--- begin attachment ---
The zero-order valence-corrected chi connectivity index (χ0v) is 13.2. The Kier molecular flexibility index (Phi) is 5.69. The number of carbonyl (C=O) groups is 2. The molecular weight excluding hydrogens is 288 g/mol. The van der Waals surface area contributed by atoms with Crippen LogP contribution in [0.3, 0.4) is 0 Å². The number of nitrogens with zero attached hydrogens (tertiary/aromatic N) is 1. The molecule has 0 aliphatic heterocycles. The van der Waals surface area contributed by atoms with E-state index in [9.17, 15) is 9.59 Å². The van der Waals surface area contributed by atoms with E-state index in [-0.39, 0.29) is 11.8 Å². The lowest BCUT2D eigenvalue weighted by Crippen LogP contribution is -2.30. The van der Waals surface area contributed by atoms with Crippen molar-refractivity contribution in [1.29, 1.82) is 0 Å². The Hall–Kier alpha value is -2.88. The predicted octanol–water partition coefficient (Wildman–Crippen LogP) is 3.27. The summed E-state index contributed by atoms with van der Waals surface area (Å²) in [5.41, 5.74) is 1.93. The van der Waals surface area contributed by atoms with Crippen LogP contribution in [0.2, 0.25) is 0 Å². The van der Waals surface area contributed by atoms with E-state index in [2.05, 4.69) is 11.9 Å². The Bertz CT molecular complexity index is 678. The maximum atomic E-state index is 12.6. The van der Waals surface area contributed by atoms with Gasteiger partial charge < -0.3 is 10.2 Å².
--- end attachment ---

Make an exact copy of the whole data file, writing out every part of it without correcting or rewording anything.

The zero-order valence-corrected chi connectivity index (χ0v) is 13.2. The Kier molecular flexibility index (Phi) is 5.69. The number of carbonyl (C=O) groups is 2. The molecular weight excluding hydrogens is 288 g/mol. The van der Waals surface area contributed by atoms with Crippen LogP contribution in [0.3, 0.4) is 0 Å². The number of nitrogens with zero attached hydrogens (tertiary/aromatic N) is 1. The molecule has 0 aliphatic heterocycles. The van der Waals surface area contributed by atoms with E-state index in [9.17, 15) is 9.59 Å². The van der Waals surface area contributed by atoms with E-state index in [-0.39, 0.29) is 11.8 Å². The lowest BCUT2D eigenvalue weighted by Crippen LogP contribution is -2.30. The van der Waals surface area contributed by atoms with Crippen molar-refractivity contribution in [1.29, 1.82) is 0 Å². The Hall–Kier alpha value is -2.88. The predicted octanol–water partition coefficient (Wildman–Crippen LogP) is 3.27. The summed E-state index contributed by atoms with van der Waals surface area (Å²) in [5.41, 5.74) is 1.93. The van der Waals surface area contributed by atoms with Crippen LogP contribution in [0.2, 0.25) is 0 Å². The van der Waals surface area contributed by atoms with E-state index in [2.05, 4.69) is 11.9 Å². The Bertz CT molecular complexity index is 678. The maximum atomic E-state index is 12.6. The van der Waals surface area contributed by atoms with Gasteiger partial charge < -0.3 is 10.2 Å².